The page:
Ectopic heartbeat

Alternative names
PVB (premature ventricular beat); Premature contraction; Premature beats; PVC (premature ventricular contraction); Extrasystole

Ectopic heartbeat is an irregularity of the heart rate and heart rhythm involving extra or skipped heartbeats.

Causes, incidence, and risk factors

Ectopic heartbeats are an arrhythmia involving small variations in an otherwise normal heartbeat. In many cases, they may occur without obvious cause and be benign.

Other times, however, they are associated with electrolyte abnormalities in the blood which should be corrected. They can also be associated with ischemia, or local reduction in blood supply to the heart. In addition, ectopic beats may be caused or aggravated by excessive smoking, alcohol consumption, caffeine, certain medications, and some illicit drugs.

Ectopic beats are rare in children other than those with congenital heart disease. The majority of extra heartbeats in children are PAC’s (premature atrial contractions), which are almost always benign.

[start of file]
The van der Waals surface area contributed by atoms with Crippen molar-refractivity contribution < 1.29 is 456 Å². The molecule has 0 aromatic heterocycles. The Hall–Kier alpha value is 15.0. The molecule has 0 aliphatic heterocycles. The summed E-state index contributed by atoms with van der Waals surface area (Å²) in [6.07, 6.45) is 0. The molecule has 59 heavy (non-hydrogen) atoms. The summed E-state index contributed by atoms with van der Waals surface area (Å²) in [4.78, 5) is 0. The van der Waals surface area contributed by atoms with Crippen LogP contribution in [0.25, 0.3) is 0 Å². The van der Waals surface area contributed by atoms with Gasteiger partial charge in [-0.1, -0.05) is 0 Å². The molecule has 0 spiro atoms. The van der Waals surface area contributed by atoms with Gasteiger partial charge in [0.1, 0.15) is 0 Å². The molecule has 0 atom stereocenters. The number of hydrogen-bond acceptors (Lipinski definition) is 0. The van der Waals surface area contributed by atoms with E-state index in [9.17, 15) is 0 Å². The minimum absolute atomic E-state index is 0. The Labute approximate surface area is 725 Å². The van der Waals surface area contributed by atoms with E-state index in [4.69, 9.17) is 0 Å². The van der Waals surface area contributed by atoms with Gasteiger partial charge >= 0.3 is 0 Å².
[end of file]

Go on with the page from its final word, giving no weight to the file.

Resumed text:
In adults, ectopic beats can occur more commonly, and underlying reversible reasons should be investigated even if it turns out that no treatment is ultimately needed.


  • the sensation of feeling heart beat (palpitations)  
  • the sensation of stopped or skipped beats

Note: In many cases, the person may have no symptoms.

Signs and tests

A physical examination may show an occasional irregularity, but if the ectopic beats do not occur frequently, they may not be detectable on physical exam. Blood pressure is usually normal.

An ectopic heartbeat may be revealed on:

  • an ECG  
  • continuous ambulatory cardiac monitoring (Holter)

Etopic beats may also be observed during:

  • an echocardiogram  
  • coronary angiography

Often ectopic heartbeats do not require treatment. The condition is treated if symptoms are severe or if extra beats are very frequent.

An underlying cause, if discovered, may also require treatment.

Expectations (prognosis)
Ectopic heartbeats are generally benign, requiring no treatment. Ocasionally, they may indicate an increased risk for other cardiac arrhythmias.


  • ventricular tachycardia (occasionally)  
  • other arrhythmias (occasionally)

Note: There usually are no complications.

Calling your health care provider

Call your health care provider if you feel palpitations that are persistent or are accompanied by chest pain or other symptoms.

Call your health care provider if ectopic heartbeats have been diagnosed and the symptoms worsen or do not improve with treatment.

Moderation in caffeine, alcohol, and tobacco use may reduce the risk of ectopic heartbeats in some people. Exercise often helps persons who lead a sedentary lifestyle.

Johns Hopkins patient information

Last revised: December 7, 2012
by Sharon M. Smith, M.D.

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